It takes more than a bigger package and new artwork to turn a collection of programs into a suite. It’s even more work to take a collection of professional design tools and turn them into a purpose-driven suite. Autodesk has accomplished the latter, with its Factory Design Suite, a surprisingly affordable package that doesn’t sacrifice any of the power or control that users of the company’s design and presentation products expect from the software.
Factory Design Suite combines the architectural and mechanical design abilities of AutoCAD with media creation and presentation tools that are standouts in their own right, and adds an understanding of factory workflows and constraints that must have taken years to compile. The result is a polished set of tools that mesh well and often seamlessly. It’s certainly more than the sum of its parts.
The common tools of the Autodesk Factory Design Suite fall into three categories: design and presentation applications, the Autodesk Vault repository and a set of utilities that were built with factory design processes in mind. AutoCAD Architecture 2012 and AutoCAD Mechanical 2012 make up the first category. As one might suspect, the former concentrates on the building fabric, while the latter addresses what’s inside. After using both of these, and having looked at the general-purpose version of AutoCAD earlier this year, I’m even more impressed than I was: I didn’t take into account what it might mean to have a implementation of AutoCAD purpose-built for a particular discipline, but now I get it.
In the bulked up versions of the suite, the common design tools are joined by Autodesk Navisworks, which offers advanced project review features that mesh multiformat data with 3D models to perform validation of physical designs, and Autodesk 3ds Max Design, the company’s rendering and animation toolset.
Autodesk Showcase 2012 is also a common component of the Factory Design Suites and provides the ability to transform the engineering-focused AutoCAD designs into attractive presentations and visualizations. What really lets the suite live up to its name is the Factory Design Utilities package, which includes a large library of factory-related content including conveyors, robots and similar material handling equipment, the ability to optimize factory layouts in 2D for efficient material flow, and other enhancements that make the suite’s tools more factory-oriented.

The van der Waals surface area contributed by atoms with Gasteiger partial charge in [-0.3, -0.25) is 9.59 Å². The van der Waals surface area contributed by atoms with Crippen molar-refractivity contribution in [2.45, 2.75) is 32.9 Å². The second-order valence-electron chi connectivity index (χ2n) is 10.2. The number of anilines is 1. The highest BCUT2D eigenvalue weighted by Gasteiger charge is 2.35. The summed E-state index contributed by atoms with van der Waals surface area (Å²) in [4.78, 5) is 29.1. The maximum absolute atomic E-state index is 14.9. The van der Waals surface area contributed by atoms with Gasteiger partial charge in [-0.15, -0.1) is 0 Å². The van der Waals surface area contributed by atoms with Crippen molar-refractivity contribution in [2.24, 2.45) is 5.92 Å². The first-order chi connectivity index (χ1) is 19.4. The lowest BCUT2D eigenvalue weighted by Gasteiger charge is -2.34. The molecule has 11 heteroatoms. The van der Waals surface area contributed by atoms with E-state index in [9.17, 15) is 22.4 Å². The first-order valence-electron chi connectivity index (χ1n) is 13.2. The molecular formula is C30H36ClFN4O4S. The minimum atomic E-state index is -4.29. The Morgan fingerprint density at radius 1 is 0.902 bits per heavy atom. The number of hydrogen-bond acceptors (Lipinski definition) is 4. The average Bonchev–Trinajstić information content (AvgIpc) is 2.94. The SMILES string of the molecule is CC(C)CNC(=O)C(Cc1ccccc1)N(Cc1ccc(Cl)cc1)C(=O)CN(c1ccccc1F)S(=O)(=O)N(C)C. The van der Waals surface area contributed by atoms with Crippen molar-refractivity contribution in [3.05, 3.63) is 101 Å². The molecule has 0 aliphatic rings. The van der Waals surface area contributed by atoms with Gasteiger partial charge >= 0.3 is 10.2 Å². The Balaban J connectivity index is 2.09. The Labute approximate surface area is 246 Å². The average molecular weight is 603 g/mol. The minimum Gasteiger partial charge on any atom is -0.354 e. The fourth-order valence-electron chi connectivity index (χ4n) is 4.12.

Autodesk offers three configurations of the Factory Design Suite. These bundles have unarguably more attractive pricing than the cost of the individual applications, as low as the cost of two or three components, in some cases. For example, the Standard version, which includes AutoCAD Architecture, AutoCAD Mechanical, Autodesk Showcase, Autodesk Vault and the Autodesk Factory Design Utilities, retails at $5,495. Purchased separately, the total of the MSRPs is $10,485. On top of that, the office-and-away licensing allows authorized users to install the suite on a second computer for non-simultaneous use.
The Premium package builds on the Standard, adding Autodesk Inventor, Autodesk 3ds Max Design and Autodesk Navisworks Simulate. The Ultimate version, which I tested, offers upgraded functionality in two of the Premium components: Inventor is replaced by Inventor Professional and Navisworks Manage takes over for Simulate. The price differences between the bundles and the per-component structure are even more dramatic in these versions, with Premium at $6,495 instead of $20,470, and Ultimate at $9,995 versus $29,270.
In the Premium and Ultimate versions, other factory-specific enhancements to Autodesk Inventor are packaged with the Factory Design Utilities. These include automatic conversion from 2D to 3D, the ability to drag-and-drop 3D elements onto a 2D floor plan, and an enhanced content library that offers 3D parametric factory objects. Navisworks also makes use of the Factory Design Utilities by simply implementing the concept of a factory floor and in the purpose-specific layout tools.
I tested Autodesk Factory Design Suite Ultimate on an HP Z600 workstation. This machine was equipped with dual Xeon 5672 processors, totaling eight cores. Thankfully, the software installs from a USB thumb drive, instead of optical media. Customers have the choice during initial installation between workstation-based licensing or network-based license management using Autodesk’s own tools, and depending on available hardware, one can deploy 32-bit and 64-bit versions of the application from the same media.
Once the suite is set up and activated, users can access the software as individual components or from the suite’s own front end, which provides access to factory-focused workflows and other features of the suite. Assuming that one’s running the software on a reasonably fast machine with a sane amount of memory-for what Autodesk calls “complex models or large assemblies” of more than 1,000 objects, it recommends 8GB of RAM as a minimum, with 4GB as a baseline configurations-the suite should perform well enough for all but the most demanding task loads. My testbed machine had far more RAM than the minimum, and when processor time is money, I’ve always recommended as much as the machine will hold. Sometimes that argument has even worked.
Although the programs that make up Autodesk Factory Design Suite aren’t going to be mastered in an afternoon, or even a month of afternoons, it’s a testimony to the company’s designers that the programs can offer such approachable tools without dumbing down what is, after all, a hard-learned body of technical knowledge. This is far more than a bundle of related tools, which is the sort of thing that’s cheapened the concept of a suite. Instead, the Factory Design Utilities make this a suite in a musical sense, where the collection actually complements the components.